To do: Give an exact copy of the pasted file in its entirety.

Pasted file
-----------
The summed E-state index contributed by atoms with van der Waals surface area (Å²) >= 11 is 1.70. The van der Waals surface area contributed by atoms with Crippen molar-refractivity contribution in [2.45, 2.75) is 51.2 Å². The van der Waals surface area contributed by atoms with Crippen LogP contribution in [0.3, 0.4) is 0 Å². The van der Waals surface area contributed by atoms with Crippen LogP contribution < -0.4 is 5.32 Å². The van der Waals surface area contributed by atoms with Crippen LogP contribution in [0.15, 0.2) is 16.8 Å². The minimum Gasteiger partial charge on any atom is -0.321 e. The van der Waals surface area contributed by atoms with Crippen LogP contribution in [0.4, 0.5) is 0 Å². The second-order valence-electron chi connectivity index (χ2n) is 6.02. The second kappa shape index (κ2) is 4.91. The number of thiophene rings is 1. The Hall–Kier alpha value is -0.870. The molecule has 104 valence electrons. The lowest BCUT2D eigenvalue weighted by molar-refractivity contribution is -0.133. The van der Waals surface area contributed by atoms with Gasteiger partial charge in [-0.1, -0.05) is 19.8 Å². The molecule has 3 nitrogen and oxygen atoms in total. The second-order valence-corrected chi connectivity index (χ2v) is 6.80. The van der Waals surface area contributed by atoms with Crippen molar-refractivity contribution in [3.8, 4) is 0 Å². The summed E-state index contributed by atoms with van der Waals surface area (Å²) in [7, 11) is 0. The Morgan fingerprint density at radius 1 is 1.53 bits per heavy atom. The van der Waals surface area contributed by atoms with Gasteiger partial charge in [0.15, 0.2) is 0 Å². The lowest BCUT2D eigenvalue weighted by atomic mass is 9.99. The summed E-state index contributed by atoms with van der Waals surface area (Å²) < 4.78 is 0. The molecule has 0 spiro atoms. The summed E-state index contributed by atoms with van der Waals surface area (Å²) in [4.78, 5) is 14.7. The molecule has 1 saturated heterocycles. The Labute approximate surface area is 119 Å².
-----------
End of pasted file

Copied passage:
The summed E-state index contributed by atoms with van der Waals surface area (Å²) >= 11 is 1.70. The van der Waals surface area contributed by atoms with Crippen molar-refractivity contribution in [2.45, 2.75) is 51.2 Å². The van der Waals surface area contributed by atoms with Crippen LogP contribution in [0.3, 0.4) is 0 Å². The van der Waals surface area contributed by atoms with Crippen LogP contribution < -0.4 is 5.32 Å². The van der Waals surface area contributed by atoms with Crippen LogP contribution in [0.15, 0.2) is 16.8 Å². The minimum Gasteiger partial charge on any atom is -0.321 e. The van der Waals surface area contributed by atoms with Crippen LogP contribution in [0.4, 0.5) is 0 Å². The second-order valence-electron chi connectivity index (χ2n) is 6.02. The second kappa shape index (κ2) is 4.91. The number of thiophene rings is 1. The Hall–Kier alpha value is -0.870. The molecule has 104 valence electrons. The lowest BCUT2D eigenvalue weighted by molar-refractivity contribution is -0.133. The van der Waals surface area contributed by atoms with Gasteiger partial charge in [-0.1, -0.05) is 19.8 Å². The molecule has 3 nitrogen and oxygen atoms in total. The second-order valence-corrected chi connectivity index (χ2v) is 6.80. The van der Waals surface area contributed by atoms with Crippen molar-refractivity contribution in [3.8, 4) is 0 Å². The summed E-state index contributed by atoms with van der Waals surface area (Å²) in [7, 11) is 0. The Morgan fingerprint density at radius 1 is 1.53 bits per heavy atom. The van der Waals surface area contributed by atoms with Gasteiger partial charge in [0.15, 0.2) is 0 Å². The lowest BCUT2D eigenvalue weighted by atomic mass is 9.99. The summed E-state index contributed by atoms with van der Waals surface area (Å²) < 4.78 is 0. The molecule has 0 spiro atoms. The summed E-state index contributed by atoms with van der Waals surface area (Å²) in [4.78, 5) is 14.7. The molecule has 1 saturated heterocycles. The Labute approximate surface area is 119 Å².